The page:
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  1. #1
    Join Date
    Jun 2007
    Philadelphia Suburbs

    Default wiring a GFCI to a switch and a plug

    I'm wiring our kitchen that we're remodeling, and wanted to double check my plan for wiring a GFCI outlet the would protect a switch (that will control a garbage disposal) and an outlet that will have constant power.

    I'm going to try to attach an image that diagrams my plan, with the red wire being the neutral one....if you can see it.

    My plan is to have the line coming into the GFCI, then the black wire coming out of the GFCI will be pigtailed with one black wire leading from the pigtail to the switch, and another black line from the pigtail leading the the outlet with constant power.
    The neutral wire coming out of the GFCI will be pigtailed as well, one wire from the neutral pigtail will go to the outlet with constant power, and another neutral wire going from the neutral pigtail to the garbage disposal which will be powered by the switch....there will also be a a black wire coming from the switch to the garbage disposal. Does this sound right?
    Attached Thumbnails Attached Thumbnails Click image for larger version. 

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  2. #2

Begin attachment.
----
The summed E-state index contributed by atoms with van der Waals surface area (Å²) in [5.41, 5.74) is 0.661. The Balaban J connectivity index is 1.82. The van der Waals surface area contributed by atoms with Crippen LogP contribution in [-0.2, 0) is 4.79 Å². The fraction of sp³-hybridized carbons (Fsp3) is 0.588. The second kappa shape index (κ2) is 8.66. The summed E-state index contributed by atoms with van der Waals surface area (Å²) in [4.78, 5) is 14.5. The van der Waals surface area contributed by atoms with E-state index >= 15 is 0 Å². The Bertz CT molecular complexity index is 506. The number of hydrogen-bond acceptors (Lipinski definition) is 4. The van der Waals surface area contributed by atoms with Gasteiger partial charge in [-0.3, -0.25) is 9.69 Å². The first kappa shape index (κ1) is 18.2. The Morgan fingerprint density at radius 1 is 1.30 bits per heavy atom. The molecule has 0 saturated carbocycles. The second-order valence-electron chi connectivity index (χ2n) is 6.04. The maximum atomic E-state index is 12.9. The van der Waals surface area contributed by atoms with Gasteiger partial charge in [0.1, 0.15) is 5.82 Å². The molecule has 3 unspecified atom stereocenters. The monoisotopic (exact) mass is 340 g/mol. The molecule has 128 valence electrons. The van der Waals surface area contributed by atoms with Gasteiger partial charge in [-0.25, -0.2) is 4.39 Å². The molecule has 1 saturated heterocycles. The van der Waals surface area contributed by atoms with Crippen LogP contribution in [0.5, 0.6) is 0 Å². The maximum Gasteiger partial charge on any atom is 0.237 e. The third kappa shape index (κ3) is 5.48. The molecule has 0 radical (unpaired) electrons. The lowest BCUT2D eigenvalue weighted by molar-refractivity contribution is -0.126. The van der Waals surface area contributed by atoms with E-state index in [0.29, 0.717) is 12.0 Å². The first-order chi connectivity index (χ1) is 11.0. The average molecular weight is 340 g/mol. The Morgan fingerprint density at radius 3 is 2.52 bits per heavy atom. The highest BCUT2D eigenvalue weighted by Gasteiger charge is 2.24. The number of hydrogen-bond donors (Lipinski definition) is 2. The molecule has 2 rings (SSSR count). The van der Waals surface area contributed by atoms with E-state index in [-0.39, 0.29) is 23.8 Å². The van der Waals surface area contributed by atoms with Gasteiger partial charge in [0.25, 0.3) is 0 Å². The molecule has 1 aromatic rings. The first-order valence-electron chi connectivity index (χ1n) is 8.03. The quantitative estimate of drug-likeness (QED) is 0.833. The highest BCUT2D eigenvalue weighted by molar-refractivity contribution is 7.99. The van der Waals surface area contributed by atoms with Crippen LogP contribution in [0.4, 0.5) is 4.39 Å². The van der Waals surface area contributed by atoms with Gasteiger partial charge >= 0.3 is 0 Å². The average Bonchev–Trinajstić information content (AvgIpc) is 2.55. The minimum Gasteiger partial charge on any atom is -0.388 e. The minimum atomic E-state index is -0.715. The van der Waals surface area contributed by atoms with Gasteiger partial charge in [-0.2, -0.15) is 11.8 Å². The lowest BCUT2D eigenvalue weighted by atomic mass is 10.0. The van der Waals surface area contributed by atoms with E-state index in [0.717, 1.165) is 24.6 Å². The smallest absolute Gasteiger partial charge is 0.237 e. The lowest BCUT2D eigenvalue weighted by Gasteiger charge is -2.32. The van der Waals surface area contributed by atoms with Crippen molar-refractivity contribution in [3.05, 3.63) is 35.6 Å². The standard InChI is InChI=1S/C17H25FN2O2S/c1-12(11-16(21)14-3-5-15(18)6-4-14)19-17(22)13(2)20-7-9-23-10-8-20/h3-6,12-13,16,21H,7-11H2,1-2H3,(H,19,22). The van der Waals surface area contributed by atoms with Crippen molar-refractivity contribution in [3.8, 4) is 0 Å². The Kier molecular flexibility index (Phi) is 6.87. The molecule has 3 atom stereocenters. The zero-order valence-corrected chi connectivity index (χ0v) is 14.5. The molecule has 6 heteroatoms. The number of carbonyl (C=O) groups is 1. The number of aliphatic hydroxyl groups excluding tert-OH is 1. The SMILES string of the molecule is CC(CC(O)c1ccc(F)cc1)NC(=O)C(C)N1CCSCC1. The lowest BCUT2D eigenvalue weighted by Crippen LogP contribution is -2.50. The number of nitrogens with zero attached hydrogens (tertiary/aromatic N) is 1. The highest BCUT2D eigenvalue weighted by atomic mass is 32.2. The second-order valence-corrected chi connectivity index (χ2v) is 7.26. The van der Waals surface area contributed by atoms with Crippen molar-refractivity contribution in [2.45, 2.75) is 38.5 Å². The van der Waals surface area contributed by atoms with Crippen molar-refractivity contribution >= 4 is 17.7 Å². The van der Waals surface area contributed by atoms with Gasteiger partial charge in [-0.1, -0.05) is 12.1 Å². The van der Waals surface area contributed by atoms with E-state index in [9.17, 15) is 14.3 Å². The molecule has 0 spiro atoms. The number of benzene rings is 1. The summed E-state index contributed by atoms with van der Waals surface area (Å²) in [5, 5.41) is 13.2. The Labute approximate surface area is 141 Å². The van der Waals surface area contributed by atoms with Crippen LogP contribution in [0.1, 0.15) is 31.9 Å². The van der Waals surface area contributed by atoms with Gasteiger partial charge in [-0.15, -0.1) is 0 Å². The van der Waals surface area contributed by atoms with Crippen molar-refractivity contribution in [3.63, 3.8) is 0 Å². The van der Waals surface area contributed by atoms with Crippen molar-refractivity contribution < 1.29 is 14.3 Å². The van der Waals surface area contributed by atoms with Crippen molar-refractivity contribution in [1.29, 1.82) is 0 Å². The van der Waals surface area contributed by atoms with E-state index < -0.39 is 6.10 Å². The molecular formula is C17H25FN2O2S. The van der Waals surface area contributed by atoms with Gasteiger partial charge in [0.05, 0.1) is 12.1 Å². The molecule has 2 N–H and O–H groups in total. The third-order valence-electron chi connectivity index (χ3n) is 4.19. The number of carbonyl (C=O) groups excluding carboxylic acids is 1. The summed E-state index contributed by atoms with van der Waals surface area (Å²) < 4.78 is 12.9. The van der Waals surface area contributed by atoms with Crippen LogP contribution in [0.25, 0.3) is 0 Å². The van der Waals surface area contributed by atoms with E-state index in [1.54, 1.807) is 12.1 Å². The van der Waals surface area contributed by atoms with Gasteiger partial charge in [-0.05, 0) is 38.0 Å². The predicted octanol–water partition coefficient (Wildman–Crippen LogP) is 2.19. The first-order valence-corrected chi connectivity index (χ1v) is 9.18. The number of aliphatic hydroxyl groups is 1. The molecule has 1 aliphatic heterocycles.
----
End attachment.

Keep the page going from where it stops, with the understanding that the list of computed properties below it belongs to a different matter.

Join Date
    Aug 2007
    The Great White North

    Default Re: wiring a GFCI to a switch and a plug

    The wiring layout looks fine ... however .... just make sure that the supply hot and neutral are attached to the "line" connections of the GFCI ...... the switch and other receptacle are wired to the "load" connectors of the GFCI.

    It's possible having the garbage disposal running off the GFCI may trip it from time to time.... GFCI receptacles can be sensitive to motors tripping them.

    Not knowing the electrical code in your area there may be an issue of having too many items on this one kitchen circuit.

  3. #3
    Join Date
    Aug 2007
    Denver, CO

    Default Re: wiring a GFCI to a switch and a plug

    Your drawing is correct for what you describe.

    Keep in mind though that if you want to wire this per the NEC you need two 20 amp circuits feeding your kitchen receptacles only, with few exceptions. The disposal is not an exception.

    Also, the NEC does not require the disposal to be GFCI protected.

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